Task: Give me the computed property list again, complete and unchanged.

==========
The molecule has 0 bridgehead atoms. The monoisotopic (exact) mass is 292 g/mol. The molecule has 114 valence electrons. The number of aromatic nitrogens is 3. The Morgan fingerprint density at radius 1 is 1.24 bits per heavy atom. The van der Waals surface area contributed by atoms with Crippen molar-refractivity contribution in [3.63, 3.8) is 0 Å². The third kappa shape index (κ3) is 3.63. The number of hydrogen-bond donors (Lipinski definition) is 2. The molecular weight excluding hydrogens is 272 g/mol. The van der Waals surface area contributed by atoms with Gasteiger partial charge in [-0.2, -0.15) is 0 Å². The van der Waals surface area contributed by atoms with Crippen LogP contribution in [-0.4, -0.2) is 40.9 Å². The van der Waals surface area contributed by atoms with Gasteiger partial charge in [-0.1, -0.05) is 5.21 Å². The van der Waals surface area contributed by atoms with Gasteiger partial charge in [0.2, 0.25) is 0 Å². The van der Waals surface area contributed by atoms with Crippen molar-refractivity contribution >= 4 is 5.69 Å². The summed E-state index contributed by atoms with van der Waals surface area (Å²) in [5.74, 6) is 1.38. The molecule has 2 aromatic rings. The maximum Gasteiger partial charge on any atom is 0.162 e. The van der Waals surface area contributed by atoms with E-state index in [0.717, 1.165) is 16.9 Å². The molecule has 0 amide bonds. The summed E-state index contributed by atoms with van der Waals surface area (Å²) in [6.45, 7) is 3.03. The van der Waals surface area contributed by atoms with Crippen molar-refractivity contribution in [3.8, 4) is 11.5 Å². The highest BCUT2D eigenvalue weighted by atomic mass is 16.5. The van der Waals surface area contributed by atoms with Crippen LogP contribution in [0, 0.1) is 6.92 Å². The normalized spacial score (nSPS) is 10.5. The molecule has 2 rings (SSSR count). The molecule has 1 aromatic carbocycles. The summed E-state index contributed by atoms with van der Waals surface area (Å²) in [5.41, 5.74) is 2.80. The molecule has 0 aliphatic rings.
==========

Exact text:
The molecule has 0 bridgehead atoms. The monoisotopic (exact) mass is 292 g/mol. The molecule has 114 valence electrons. The number of aromatic nitrogens is 3. The Morgan fingerprint density at radius 1 is 1.24 bits per heavy atom. The van der Waals surface area contributed by atoms with Crippen molar-refractivity contribution in [3.63, 3.8) is 0 Å². The third kappa shape index (κ3) is 3.63. The number of hydrogen-bond donors (Lipinski definition) is 2. The molecular weight excluding hydrogens is 272 g/mol. The van der Waals surface area contributed by atoms with Gasteiger partial charge in [-0.2, -0.15) is 0 Å². The van der Waals surface area contributed by atoms with Crippen LogP contribution in [-0.4, -0.2) is 40.9 Å². The van der Waals surface area contributed by atoms with Gasteiger partial charge in [-0.1, -0.05) is 5.21 Å². The van der Waals surface area contributed by atoms with Gasteiger partial charge in [0.2, 0.25) is 0 Å². The van der Waals surface area contributed by atoms with Crippen molar-refractivity contribution >= 4 is 5.69 Å². The summed E-state index contributed by atoms with van der Waals surface area (Å²) in [5.74, 6) is 1.38. The molecule has 2 aromatic rings. The maximum Gasteiger partial charge on any atom is 0.162 e. The van der Waals surface area contributed by atoms with E-state index in [0.717, 1.165) is 16.9 Å². The molecule has 0 amide bonds. The summed E-state index contributed by atoms with van der Waals surface area (Å²) in [6.45, 7) is 3.03. The van der Waals surface area contributed by atoms with Crippen molar-refractivity contribution in [3.8, 4) is 11.5 Å². The highest BCUT2D eigenvalue weighted by atomic mass is 16.5. The van der Waals surface area contributed by atoms with Crippen LogP contribution in [0, 0.1) is 6.92 Å². The normalized spacial score (nSPS) is 10.5. The molecule has 2 rings (SSSR count). The molecule has 1 aromatic carbocycles. The summed E-state index contributed by atoms with van der Waals surface area (Å²) in [5.41, 5.74) is 2.80. The molecule has 0 aliphatic rings.